When Timothy Aubry *03 was a graduate student in English at Princeton, he wondered what it was that originally made him passionate about books. He realized that reading was a type of therapy for him — a purpose that scholars generally do not take seriously, he says. In Reading as Therapy: What Contemporary Fiction Does for Middle-Class Americans (University of Iowa Press), Aubry takes that impulse to read for therapy seriously and examines several novels published since 1995, including Paradise, The Kite Runner, and The Pilot’s Wife. He argues that contemporary fiction serves primarily as a therapeutic tool for lonely, dissatisfied middle-class American readers, and that contemporary literature’s appeal depends on its ability to perform a therapeutic function. An associate professor of English at Baruch College, Aubry spoke with PAW’s Katherine Federici Greenwood.
Why do Americans read contemporary fiction?
Readers themselves might not put it in these terms, but clearly they are looking for characters that they can relate to, that they can identify with. Characters who offer them models for how to live their lives or how not to live their lives. And they are looking to have an experience of empathy or compassion. And all of this serves a therapeutic function.
What do you mean by “therapeutic function”?
Most therapists claim they help people manage or alleviate their psychological dysfunctions, but I also would argue that therapy gives people a language that allows them to understand their inner life and their problems. It gives them a way to make their problems feel real and concrete and gives them a vocabulary that allows them to communicate their internal issues with other people. Especially in the last 50 to 60 years, novels focus very much on psychological interior, the inner life of their characters, and so novels do a similar kind of work for readers.
In America we have this intense and elaborate celebration of the personal sphere. And related to this idea is Americans as this bunch of navel-gazers, which makes them more likely to treat literature as a kind of therapy. I argue that this therapeutic function doesn’t necessarily have to entail a self-centeredness or rejection of social responsibility.
A couple things have happened. One is that the process by which books get published, edited, and disseminated has become more market driven especially in the past 30 or 40 years. With the new publishing conglomerates and the rise of chain bookstores, there are more elaborate methods for predicting a book’s profitability. Business managers are increasingly influencing editorial decisions. The books that get published are published because someone thinks that they will answer the needs of readers. [Another factor is that] there is this widespread need for therapy in the American population. Whether consciously or not, the publishing industry is going to try to answer that need.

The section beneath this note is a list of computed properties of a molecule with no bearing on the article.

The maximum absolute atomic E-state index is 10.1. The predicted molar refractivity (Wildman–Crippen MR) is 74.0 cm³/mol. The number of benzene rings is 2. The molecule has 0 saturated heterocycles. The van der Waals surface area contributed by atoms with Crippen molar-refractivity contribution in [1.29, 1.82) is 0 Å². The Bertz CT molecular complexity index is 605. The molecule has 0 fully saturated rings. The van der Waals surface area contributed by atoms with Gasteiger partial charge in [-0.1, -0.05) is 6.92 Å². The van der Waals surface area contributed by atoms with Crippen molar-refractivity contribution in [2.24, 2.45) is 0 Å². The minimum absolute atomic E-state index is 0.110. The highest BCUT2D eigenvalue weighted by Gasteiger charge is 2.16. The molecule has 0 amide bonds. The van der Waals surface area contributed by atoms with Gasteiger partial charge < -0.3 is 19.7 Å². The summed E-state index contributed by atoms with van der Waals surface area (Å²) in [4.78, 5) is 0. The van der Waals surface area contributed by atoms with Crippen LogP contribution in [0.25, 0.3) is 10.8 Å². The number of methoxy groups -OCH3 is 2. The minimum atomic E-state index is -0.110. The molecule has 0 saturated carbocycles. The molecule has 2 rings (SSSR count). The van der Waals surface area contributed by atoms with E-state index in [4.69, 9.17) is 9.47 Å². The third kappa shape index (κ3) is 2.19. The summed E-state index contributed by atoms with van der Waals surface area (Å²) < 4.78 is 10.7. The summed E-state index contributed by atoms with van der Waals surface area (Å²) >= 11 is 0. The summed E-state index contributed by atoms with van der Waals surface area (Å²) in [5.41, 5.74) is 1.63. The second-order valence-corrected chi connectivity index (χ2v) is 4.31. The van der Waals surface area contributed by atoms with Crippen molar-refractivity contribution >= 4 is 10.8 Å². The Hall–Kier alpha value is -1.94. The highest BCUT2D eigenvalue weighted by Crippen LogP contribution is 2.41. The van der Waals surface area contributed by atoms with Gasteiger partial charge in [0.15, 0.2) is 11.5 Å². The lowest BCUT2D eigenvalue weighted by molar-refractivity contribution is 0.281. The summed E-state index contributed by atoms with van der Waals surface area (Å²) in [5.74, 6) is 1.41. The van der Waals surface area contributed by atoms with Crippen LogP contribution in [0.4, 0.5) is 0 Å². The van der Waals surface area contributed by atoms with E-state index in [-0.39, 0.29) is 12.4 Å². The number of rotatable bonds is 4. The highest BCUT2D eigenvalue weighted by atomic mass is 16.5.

I think editors all along wanted to produce books that people would get something out of, but I would argue that an earlier generation of editors and critics were somewhat more invested in the idea of producing literature that they simply thought was good, whether or not masses of middle-class audiences could appreciate it. And now editors are more focused on producing books that readers will identify with, connect with, and empathize with.
Are authors writing more therapy into their stories or are readers inserting the therapy function into the novels they are reading?
Both are happening. I don’t know that either would say that’s explicitly what they’re doing, but I think the urge to offer or seek therapy is so hardwired into the DNA consciousness right now that authors and readers are both doing that. … Readers are taking interpretative liberties with books and turning them into self-help books, but I also would argue that some authors are trying to respond to the needs that they perceive among American readers.
In the end, is it good or bad that so many Americans read as a form of therapy?
In the book, I try to resist coming to some definitive verdict on whether it is a good or bad thing. My main focus is to rescue this way of reading from the dismissive responses of many intellectuals and scholars. And to suggest that it depends on the context and situation. Reading therapeutically can perform a lot of positive functions for some readers in some moments, but in other situations it can reinforce the self-involvement that some observers find troubling when they look at America. It’s a mixed bag.
Interview has been condensed.